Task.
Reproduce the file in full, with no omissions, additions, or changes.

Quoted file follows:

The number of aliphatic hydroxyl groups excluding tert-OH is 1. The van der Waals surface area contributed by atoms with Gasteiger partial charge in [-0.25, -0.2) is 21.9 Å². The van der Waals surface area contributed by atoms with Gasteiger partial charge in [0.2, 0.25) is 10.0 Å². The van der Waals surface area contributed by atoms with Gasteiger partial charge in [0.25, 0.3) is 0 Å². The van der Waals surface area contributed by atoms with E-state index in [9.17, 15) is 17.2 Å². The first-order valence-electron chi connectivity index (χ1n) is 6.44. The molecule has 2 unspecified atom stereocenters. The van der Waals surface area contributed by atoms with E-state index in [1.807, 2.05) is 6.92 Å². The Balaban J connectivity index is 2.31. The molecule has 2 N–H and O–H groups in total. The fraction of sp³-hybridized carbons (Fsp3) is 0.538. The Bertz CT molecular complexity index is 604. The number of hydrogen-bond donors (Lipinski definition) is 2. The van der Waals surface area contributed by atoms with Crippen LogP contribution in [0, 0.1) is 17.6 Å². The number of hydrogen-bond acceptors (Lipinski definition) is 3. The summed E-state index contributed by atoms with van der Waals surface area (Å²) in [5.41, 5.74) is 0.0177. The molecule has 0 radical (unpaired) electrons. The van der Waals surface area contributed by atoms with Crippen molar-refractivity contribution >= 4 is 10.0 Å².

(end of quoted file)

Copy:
The number of aliphatic hydroxyl groups excluding tert-OH is 1. The van der Waals surface area contributed by atoms with Gasteiger partial charge in [-0.25, -0.2) is 21.9 Å². The van der Waals surface area contributed by atoms with Gasteiger partial charge in [0.2, 0.25) is 10.0 Å². The van der Waals surface area contributed by atoms with Gasteiger partial charge in [0.25, 0.3) is 0 Å². The van der Waals surface area contributed by atoms with E-state index in [9.17, 15) is 17.2 Å². The first-order valence-electron chi connectivity index (χ1n) is 6.44. The molecule has 2 unspecified atom stereocenters. The van der Waals surface area contributed by atoms with E-state index in [1.807, 2.05) is 6.92 Å². The Balaban J connectivity index is 2.31. The molecule has 2 N–H and O–H groups in total. The fraction of sp³-hybridized carbons (Fsp3) is 0.538. The Bertz CT molecular complexity index is 604. The number of hydrogen-bond donors (Lipinski definition) is 2. The van der Waals surface area contributed by atoms with Crippen LogP contribution in [0, 0.1) is 17.6 Å². The number of hydrogen-bond acceptors (Lipinski definition) is 3. The summed E-state index contributed by atoms with van der Waals surface area (Å²) in [5.41, 5.74) is 0.0177. The molecule has 0 radical (unpaired) electrons. The van der Waals surface area contributed by atoms with Crippen molar-refractivity contribution >= 4 is 10.0 Å².